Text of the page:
In April (IBS Awareness Month) 2015, The IBS Network of patients and health care professionals initiated a campaign for improvements in health care professional training and services that included the creation of an NHS recognised quality standard of care for IBS. See ‘It’s Not Just IBS’. On February 14th this year, NICE published its Quality Standard for IBS.
While I welcome this publication and the implicit acknowledgement of the importance of IBS self care that is implicit in it, I feel somewhat disappointed in the lack of specificity.
NICE Quality Standards were introduced in 2012 to define the priorities for improvement in management of specific illnesses. They support the British Government’s vision for a health and social care system that delivers the best possible outcomes for patients. Quality Standards are not targets; they are aspirations, which may or may not form the basis for incentives. As such, they influence the planning and delivery of services
The Quality Standard for IBS is designed to contribute to improvements in diagnosis, quality of life, satisfaction with care, unnecessary hospital attendances and inappropriate investigations. It includes the following recommendations:
The medical sociologist, Bryan Turner, once wrote that ‘Illness is a language, the body is representation and medicine is a political practice’. Each of the above statements seems to be a political compromise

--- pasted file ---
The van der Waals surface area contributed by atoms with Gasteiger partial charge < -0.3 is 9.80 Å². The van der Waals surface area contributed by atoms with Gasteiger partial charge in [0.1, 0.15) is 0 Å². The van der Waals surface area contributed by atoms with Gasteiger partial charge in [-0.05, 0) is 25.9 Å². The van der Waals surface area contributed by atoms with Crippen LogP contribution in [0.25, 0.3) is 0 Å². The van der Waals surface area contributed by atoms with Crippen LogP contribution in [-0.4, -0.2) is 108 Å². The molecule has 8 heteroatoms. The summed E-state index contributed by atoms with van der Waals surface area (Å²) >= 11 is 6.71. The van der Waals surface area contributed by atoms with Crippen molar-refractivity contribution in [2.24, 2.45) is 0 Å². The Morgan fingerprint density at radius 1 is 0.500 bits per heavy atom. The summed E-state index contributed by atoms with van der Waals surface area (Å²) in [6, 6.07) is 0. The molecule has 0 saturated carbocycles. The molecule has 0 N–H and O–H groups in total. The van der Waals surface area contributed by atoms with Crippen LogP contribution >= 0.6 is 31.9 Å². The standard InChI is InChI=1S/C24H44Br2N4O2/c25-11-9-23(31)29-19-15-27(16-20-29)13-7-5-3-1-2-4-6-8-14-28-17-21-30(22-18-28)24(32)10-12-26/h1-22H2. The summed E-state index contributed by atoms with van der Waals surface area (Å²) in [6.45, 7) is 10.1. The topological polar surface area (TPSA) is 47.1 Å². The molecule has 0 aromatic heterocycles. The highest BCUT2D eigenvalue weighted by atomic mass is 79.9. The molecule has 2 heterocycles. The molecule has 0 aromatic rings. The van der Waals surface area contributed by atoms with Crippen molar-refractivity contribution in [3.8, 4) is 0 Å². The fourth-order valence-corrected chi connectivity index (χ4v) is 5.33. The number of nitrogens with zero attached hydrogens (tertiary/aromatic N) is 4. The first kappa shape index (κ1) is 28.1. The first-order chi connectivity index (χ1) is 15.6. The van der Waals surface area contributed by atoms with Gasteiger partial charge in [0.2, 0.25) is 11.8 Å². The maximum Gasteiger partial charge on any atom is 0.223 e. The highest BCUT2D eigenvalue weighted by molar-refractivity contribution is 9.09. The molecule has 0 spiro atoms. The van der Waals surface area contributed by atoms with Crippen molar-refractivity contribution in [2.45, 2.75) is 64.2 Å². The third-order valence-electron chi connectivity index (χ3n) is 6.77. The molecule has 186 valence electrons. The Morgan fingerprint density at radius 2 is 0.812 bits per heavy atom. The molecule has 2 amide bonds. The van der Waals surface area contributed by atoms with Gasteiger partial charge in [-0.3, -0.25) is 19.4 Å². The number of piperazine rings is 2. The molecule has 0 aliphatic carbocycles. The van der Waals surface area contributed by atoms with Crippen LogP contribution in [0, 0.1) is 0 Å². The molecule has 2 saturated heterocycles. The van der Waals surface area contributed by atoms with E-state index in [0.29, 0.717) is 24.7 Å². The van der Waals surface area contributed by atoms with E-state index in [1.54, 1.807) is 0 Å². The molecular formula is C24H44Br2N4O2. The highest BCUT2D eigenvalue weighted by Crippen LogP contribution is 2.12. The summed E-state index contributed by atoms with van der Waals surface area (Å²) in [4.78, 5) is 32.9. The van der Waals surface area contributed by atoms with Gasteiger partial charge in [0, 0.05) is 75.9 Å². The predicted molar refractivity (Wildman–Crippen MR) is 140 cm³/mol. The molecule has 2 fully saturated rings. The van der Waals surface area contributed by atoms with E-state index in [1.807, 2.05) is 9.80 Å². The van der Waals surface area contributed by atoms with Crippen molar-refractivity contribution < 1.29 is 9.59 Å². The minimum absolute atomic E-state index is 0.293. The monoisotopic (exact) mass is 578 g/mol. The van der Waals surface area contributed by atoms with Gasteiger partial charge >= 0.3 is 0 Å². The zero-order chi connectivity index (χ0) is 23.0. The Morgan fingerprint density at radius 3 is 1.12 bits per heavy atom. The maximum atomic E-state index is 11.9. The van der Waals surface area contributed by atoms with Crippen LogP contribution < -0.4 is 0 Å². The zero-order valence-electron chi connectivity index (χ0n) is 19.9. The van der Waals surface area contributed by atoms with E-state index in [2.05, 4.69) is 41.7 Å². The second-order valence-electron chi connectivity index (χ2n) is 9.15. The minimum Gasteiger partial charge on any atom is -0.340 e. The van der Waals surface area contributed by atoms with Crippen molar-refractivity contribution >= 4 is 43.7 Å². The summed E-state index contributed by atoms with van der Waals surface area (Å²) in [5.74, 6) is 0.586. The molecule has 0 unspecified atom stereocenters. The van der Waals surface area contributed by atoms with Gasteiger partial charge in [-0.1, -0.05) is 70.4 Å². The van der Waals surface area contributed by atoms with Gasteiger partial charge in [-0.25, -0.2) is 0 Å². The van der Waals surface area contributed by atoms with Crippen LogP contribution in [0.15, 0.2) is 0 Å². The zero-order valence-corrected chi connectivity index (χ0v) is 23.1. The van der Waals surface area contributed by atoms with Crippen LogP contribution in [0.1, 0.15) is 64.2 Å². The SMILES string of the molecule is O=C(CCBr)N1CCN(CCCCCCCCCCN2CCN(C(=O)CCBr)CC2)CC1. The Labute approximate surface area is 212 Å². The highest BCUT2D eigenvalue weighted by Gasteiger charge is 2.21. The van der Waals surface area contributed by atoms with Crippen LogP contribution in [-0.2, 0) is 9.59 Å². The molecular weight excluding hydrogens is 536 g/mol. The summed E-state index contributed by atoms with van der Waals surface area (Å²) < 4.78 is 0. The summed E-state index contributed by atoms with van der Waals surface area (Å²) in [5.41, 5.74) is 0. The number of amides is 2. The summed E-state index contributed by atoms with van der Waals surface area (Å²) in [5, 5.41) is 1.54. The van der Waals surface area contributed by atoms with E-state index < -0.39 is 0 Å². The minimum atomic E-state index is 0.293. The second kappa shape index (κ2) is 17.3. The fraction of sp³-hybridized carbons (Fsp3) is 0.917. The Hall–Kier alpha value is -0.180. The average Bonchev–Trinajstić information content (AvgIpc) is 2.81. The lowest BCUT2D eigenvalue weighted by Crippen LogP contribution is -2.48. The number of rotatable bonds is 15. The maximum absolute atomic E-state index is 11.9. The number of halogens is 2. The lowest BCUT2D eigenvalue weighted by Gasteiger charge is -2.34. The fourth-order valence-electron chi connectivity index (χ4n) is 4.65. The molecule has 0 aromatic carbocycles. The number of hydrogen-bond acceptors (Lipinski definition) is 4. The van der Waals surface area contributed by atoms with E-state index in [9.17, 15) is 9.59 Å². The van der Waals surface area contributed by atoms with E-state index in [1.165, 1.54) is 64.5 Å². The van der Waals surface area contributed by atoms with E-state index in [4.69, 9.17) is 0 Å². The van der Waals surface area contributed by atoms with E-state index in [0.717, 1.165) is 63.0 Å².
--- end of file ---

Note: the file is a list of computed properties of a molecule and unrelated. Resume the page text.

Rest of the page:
The intention of the first statement is to reduce the need for colonoscopy to exclude Crohn’s Disease and Colitis. However inflammatory markers in blood samples (ESR, C-reactive protein) may be produced by inflammation anywhere in the body. A new test for Faecal Calprotectin measures an inflammatory marker released from white cells extruded from the inflamed bowel. So why is this statement not more specific? Is it because of a lack of clinical experience and confusion about the cut off that might indicate inflammatory bowel disease? If so, might this statement be a little premature? In contrast screening tests for coeliac disease, which is found in 4% of people with IBS, are well established, and should surely be included in this statement.
The second statement is contradictory. A diagnosis based on absence of red flag indicators (rectal bleeding, anaemia and weight loss) or tests for other common diseases is hardly ‘positive’. For most GPs, IBS remains quite correctly, a ‘diagnosis of exclusion’.
The third statement is vague. While it recognises that patients may find general diet and lifestyle changes helpful, it does not indicate what these might be or the individual nature of these. Moreover it completely omits any mention of changes in life situation, which may be more relevant. It also fails to state what further dietary advice might be helpful. If this statement hints at the low FODMAP diet, why does it not say so more clearly?
The fourth statement seems somewhat redundant. Patients are now much better informed and for some time, health care professionals have sought to explain and involve patients in decisions about their own care.
Taken together, I would regard them as ‘recommendations by committee’; a set of compromises that mean well but lack specificity and therefore, impact. Unfortunately, I cannot see that they are likely to alter medical practice or help patients.
The IBS Network works to empower patients with IBS to take control of their own illness and campaigns to improve medical training and services for IBS. So what might its members want to see the following included in a Quality Standard for IBS? The following are some suggestions:
But to help The IBS Network campaign better for what you want, it invites anybody with IBS to respond to this post either on the site or on Facebook or via email at email@example.com and tell us what improvements in the understanding and care for IBS, you would regard most important. .